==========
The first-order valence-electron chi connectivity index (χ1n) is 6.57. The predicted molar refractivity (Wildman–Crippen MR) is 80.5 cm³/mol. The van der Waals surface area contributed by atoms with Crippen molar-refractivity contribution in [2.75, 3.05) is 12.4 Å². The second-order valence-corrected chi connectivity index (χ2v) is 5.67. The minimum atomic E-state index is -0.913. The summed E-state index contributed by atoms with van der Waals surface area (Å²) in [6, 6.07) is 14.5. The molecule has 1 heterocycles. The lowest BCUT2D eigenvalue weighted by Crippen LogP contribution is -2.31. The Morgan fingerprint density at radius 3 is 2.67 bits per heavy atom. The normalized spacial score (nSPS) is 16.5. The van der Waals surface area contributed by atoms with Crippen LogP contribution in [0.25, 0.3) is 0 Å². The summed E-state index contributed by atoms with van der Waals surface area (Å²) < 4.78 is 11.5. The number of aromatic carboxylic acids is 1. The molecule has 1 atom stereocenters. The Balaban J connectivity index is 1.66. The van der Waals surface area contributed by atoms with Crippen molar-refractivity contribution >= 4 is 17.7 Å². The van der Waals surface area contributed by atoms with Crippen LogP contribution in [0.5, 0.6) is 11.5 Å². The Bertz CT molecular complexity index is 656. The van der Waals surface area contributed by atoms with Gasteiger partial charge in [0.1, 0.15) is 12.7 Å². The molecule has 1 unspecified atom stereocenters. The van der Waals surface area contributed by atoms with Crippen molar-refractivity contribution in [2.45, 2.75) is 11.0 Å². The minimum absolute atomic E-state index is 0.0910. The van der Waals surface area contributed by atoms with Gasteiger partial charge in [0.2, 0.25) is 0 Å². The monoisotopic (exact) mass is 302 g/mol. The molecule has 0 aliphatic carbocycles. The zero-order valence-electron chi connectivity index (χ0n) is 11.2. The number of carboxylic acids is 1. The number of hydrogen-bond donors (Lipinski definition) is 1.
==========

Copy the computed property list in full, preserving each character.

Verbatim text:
The first-order valence-electron chi connectivity index (χ1n) is 6.57. The predicted molar refractivity (Wildman–Crippen MR) is 80.5 cm³/mol. The van der Waals surface area contributed by atoms with Crippen molar-refractivity contribution in [2.75, 3.05) is 12.4 Å². The second-order valence-corrected chi connectivity index (χ2v) is 5.67. The minimum atomic E-state index is -0.913. The summed E-state index contributed by atoms with van der Waals surface area (Å²) in [6, 6.07) is 14.5. The molecule has 1 heterocycles. The lowest BCUT2D eigenvalue weighted by Crippen LogP contribution is -2.31. The Morgan fingerprint density at radius 3 is 2.67 bits per heavy atom. The normalized spacial score (nSPS) is 16.5. The van der Waals surface area contributed by atoms with Crippen LogP contribution in [0.25, 0.3) is 0 Å². The summed E-state index contributed by atoms with van der Waals surface area (Å²) < 4.78 is 11.5. The number of aromatic carboxylic acids is 1. The molecule has 1 atom stereocenters. The Balaban J connectivity index is 1.66. The van der Waals surface area contributed by atoms with Crippen molar-refractivity contribution >= 4 is 17.7 Å². The van der Waals surface area contributed by atoms with Crippen LogP contribution in [0.5, 0.6) is 11.5 Å². The Bertz CT molecular complexity index is 656. The van der Waals surface area contributed by atoms with Gasteiger partial charge in [0.1, 0.15) is 12.7 Å². The molecule has 1 unspecified atom stereocenters. The van der Waals surface area contributed by atoms with Crippen molar-refractivity contribution in [2.45, 2.75) is 11.0 Å². The minimum absolute atomic E-state index is 0.0910. The van der Waals surface area contributed by atoms with Gasteiger partial charge in [0.2, 0.25) is 0 Å². The monoisotopic (exact) mass is 302 g/mol. The molecule has 0 aliphatic carbocycles. The zero-order valence-electron chi connectivity index (χ0n) is 11.2. The number of carboxylic acids is 1. The number of hydrogen-bond donors (Lipinski definition) is 1.